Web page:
What is the Difference Between Income and Net Worth?

8 Minute Read

Think back to your college or high school graduation. Do you remember dreaming of a handsome salary and a corner office because you thought a good income would make you rich? Once you were on your own, you probably discovered the marketplace only offered minimum wage and a middle-row cubicle right out of the gate.

How is your income now? Maybe you’re making bank or simply enjoying a satisfying career that pays an average salary. But do you ever think about the difference between income and net worth? We’ll unpack the nuances between income and net worth in this article, and show you what those differences mean for your nest egg. We’ll even give you a tool to help you calculate your net worth and determine if you’re on track to enjoy a bright retirement.

What’s the difference between income and net worth?

Consider this scenario of two wage-earning professionals: Katie is a marketing executive who makes $150,000 a year and has a net worth of $20,000. Lacy is a schoolteacher who makes $45,000 a year and has a net worth of $250,000. Who has more wealth—the marketing executive or the schoolteacher? You got it. The schoolteacher, whose income is one-third of the marketing executive’s, actually has more wealth because she has a higher net worth.

That’s because when it comes to wealth, it really doesn’t matter how large your income is. Granted, you can build wealth faster with a larger income, but at the end of the day, it’s not what you earn that will set you up for a confident nest egg. It’s what you save and invest throughout your wage-earning years.

So, what’s the difference between income and net worth? Let’s dive deeper to understand the differences, and why those nuances matter to your future retirement. 

What is income?

The IRS defines earned income as all the taxable income and wages you get from working.(1) You earn income if you work for someone who pays you, or you run a business or farm. Income alone doesn’t make you wealthy. You could make $1 million a year, yet spend $2 million and be in debt up to your eyeballs. Along the same lines, you could earn around $50,000, the average annual salary in America,(2) and retire a millionaire if you plan and save throughout your entire career.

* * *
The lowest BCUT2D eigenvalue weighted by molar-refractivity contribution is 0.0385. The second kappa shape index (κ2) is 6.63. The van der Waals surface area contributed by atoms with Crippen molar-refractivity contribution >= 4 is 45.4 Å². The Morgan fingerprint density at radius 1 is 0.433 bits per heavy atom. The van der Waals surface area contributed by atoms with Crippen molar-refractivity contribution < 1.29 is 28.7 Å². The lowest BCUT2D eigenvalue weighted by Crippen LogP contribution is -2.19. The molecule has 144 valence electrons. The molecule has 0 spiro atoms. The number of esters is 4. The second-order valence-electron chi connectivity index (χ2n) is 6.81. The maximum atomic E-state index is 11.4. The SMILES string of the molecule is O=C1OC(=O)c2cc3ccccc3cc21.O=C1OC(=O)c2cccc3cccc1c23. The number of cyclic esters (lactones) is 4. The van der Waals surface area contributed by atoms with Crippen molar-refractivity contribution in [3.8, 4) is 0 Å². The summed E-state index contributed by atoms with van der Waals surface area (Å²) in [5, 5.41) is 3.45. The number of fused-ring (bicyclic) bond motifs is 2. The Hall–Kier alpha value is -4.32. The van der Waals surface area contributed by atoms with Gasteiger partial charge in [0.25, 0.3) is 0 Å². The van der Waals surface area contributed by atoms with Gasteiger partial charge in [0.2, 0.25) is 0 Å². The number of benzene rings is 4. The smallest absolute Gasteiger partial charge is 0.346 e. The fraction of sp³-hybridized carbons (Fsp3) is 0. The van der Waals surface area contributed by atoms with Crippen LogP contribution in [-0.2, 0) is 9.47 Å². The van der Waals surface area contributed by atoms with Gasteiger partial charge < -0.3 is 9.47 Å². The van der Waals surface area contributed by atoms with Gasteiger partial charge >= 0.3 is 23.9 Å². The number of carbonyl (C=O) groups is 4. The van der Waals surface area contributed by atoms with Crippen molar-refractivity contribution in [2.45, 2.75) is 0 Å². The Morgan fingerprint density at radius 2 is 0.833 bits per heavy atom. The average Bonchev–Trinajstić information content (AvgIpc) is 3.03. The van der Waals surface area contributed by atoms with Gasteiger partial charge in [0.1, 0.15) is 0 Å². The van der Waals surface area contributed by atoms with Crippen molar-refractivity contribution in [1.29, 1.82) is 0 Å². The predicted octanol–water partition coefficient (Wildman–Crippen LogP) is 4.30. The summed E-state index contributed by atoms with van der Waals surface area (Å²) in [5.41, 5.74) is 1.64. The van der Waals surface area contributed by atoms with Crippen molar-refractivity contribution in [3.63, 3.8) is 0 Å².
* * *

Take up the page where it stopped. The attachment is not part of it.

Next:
A quick calculation shows that a debt-free person who earns $50,000 and invests 15% of their income for 30 years could have almost $1.4 million saved for retirement.

*The blue bar indicates this person’s million-dollar year.

On the other hand, a person making twice that income who never invests even a small portion of it will likely come up short in retirement. A new financial buzzword describes this fresh demographic of high-income earners who have little net worth as “Henrys,” or “high-income earners not rich yet.”

Equifax studied a group of “Henrys” who are under 55 years old and earn annual incomes of more than $100,000, yet haven’t hit assets of $1 million. The study cited student loans and car debt as barriers keeping “Henrys” from saving more for retirement.

Untamed discretionary spending averaging $68,000 annually per Henry household also appears to interfere with their wealth building.(3)

As you see, a large income doesn’t necessarily lead to large net worth. And since we’re on the topic of income, let’s explore the difference between gross income and net income.

Gross income includes your pre-tax, pre-deduction wages. For example, if you earn $50,000 a year and get paid monthly, your gross pay is $4,166. Net income is what you actually bring home after taxes and payroll deductions, like Social Security and 401(k) contributions. Your monthly net income could look something like this: $4,166 (gross) - $1,200 (taxes/deductions) = $2,966 (net).

Practical takeaway: As Dave says, your income is your biggest wealth-building tool—so use your paycheck to your advantage! Pay off debt as soon as you can and begin investing 15% of your household income into retirement.  

What is net worth?